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Canning season: Get your jars ready

Posted: Sunday, June 23, 2002

We're quickly approaching the intense canning period here on the Kenai Peninsula. One of the most frequently asked questions during this time usually has to do with jars.

There is usually some confusion about when to and when not to sterilize jars in home canning food.

Jars should be cleaned before every use in hot water with detergent and rinsed well. Unrinsed detergents may cause unnatural flavors and colors. Washed by hand or dishwasher, either is acceptable.

These washing methods do not sterilize jars. (A side note: Hard water films on jars may be removed by soaking jars several hours in a solution of 1 cup vinegar per gallon of water.)

All jams, jellies and pickled products processed less than 10 minutes should be filled into sterilized empty jars.

To sterilize empty jars, put them right side up on the rack in a boiling-water canner. Fill the canner with hot, not boiling, water to one inch above the tops of the jars. Boil for 10 minutes. Remove and drain hot jars one at a time. Use immediately.

Jars to be used for vegetables, meat, fish and fruits to be processed in a pressures canner need not be sterilized.

It also is unnecessary to sterilize jars for fruits, tomatoes and pickled or fermented foods that will be processed 10 minutes or longer in a boiling-water canner.

Handle jars carefully. Use nonabrasive sponges and cleaners when cleaning jars. Use nonmetallic utensils to pack food in jars, remove air bubbles from jars prior to canning and to remove food from jars.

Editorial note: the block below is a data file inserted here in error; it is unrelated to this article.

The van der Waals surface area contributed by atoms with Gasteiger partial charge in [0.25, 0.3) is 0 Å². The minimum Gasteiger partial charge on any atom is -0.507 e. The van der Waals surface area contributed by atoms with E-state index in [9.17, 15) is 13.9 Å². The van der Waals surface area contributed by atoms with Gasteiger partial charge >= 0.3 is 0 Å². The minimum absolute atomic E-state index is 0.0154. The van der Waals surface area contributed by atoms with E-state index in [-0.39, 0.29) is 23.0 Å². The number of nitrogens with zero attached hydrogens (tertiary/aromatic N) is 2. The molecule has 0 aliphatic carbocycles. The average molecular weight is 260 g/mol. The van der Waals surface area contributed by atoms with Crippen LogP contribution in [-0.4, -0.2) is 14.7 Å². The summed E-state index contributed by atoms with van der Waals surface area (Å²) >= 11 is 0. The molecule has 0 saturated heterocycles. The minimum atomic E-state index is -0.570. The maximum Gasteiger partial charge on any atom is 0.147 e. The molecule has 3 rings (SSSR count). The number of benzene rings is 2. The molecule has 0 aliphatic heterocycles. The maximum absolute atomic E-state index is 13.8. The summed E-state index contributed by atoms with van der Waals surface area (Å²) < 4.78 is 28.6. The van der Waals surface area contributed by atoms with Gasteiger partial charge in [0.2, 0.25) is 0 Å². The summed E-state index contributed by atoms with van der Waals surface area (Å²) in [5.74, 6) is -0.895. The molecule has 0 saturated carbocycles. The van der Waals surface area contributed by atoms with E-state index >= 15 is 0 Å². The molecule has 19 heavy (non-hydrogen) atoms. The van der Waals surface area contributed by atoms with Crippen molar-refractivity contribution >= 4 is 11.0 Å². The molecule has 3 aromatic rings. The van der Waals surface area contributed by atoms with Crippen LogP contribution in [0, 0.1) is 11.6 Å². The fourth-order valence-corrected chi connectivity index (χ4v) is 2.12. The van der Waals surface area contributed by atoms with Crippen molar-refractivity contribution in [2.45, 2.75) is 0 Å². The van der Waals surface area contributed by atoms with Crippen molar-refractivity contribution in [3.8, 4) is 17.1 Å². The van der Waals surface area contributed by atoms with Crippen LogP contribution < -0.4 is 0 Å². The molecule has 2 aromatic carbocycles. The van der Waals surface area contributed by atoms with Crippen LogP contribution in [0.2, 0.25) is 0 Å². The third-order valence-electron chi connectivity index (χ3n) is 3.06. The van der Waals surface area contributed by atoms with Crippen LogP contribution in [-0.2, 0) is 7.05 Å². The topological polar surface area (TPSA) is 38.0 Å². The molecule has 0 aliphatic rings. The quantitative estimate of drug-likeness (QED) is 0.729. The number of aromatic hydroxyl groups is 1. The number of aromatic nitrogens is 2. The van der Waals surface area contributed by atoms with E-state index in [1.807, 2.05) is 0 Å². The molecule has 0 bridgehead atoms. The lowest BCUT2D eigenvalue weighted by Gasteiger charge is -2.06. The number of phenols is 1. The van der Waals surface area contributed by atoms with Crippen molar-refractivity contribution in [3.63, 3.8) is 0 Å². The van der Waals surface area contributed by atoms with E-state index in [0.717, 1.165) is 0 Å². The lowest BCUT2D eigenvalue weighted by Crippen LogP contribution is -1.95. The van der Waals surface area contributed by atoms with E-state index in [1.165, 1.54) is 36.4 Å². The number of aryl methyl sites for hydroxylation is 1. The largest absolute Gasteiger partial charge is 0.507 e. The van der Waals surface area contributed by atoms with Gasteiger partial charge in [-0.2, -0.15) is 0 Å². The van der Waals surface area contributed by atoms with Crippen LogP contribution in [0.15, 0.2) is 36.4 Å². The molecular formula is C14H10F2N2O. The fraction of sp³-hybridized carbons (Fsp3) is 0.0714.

Repeated contact with metal spoons or knives can weaken jars. Even jewelry can scratch the glass, so remove rings and bracelets when handling jars.

I also receive many questions throughout the year regarding jar breakage during the canning process. Whenever callers phone with this problem I ask them to describe the appearance of the crack. The appearance of the crack itself will give clues as to the possible causes.

Thermal shock breakage is characterized by a crack running around the base or lower part of the jar and sometimes extending up the side. Possible causes are 1) filling cold jars with boiling liquid and food; 2) filling hot jars with cold food, water or syrup; 3) not using a rack in boiling water bath canner or pressure canner; 4) setting hot jars on a cold surfaces; 5) setting hot jars to cool in a cold draft; 6) splashing hot jars with cold water; 7) cleaning jars with soap impregnated steel wool; or 8) using metal utensils in the jars.

Impact breakage is characterized by cracks radiating from the point of contact. Some of the possible causes are 1) rough handling of jar; 2) dropping, hitting or bumping glass jars; 3) damage by cleaning with soap impregnated steel wool; 4) glass scratched by dirt or sand on food; 5) glass scratched by jewelry; or 6) using metal utensils to pack food or to remove food for serving.

Pressure breakage is characterized by the origin of the break on the side. It is a vertical crack, which divides into two forks. Possible causes are 1) using the oven to process home canned foods; 2) not enough headspace to allow food to expand during canning or freezing; 3) fluctuating heat during pressure canning; 4) moving petcock or weight before all pressure has been released; or 5) force-cooling pressure canner with cold water or air.

Kerr Glass Manufacturing produced an excellent fact sheet on jar breakage. For a free copy of this fact sheet or for more information about food preservation, contact the Cooperative Extension Service.

Linda Tannehill is an agent at the Alaska Cooperative Extension Office. She is a home economist and involved in the 4-H/Youth Develop--ment programs. The Kenai Peninsula District Extension Office is at 43961 Kalifornsky Beach Road, Suite A, Soldotna, AK. The phone number is 262-5824 or toll-free at (800) 478-5824.



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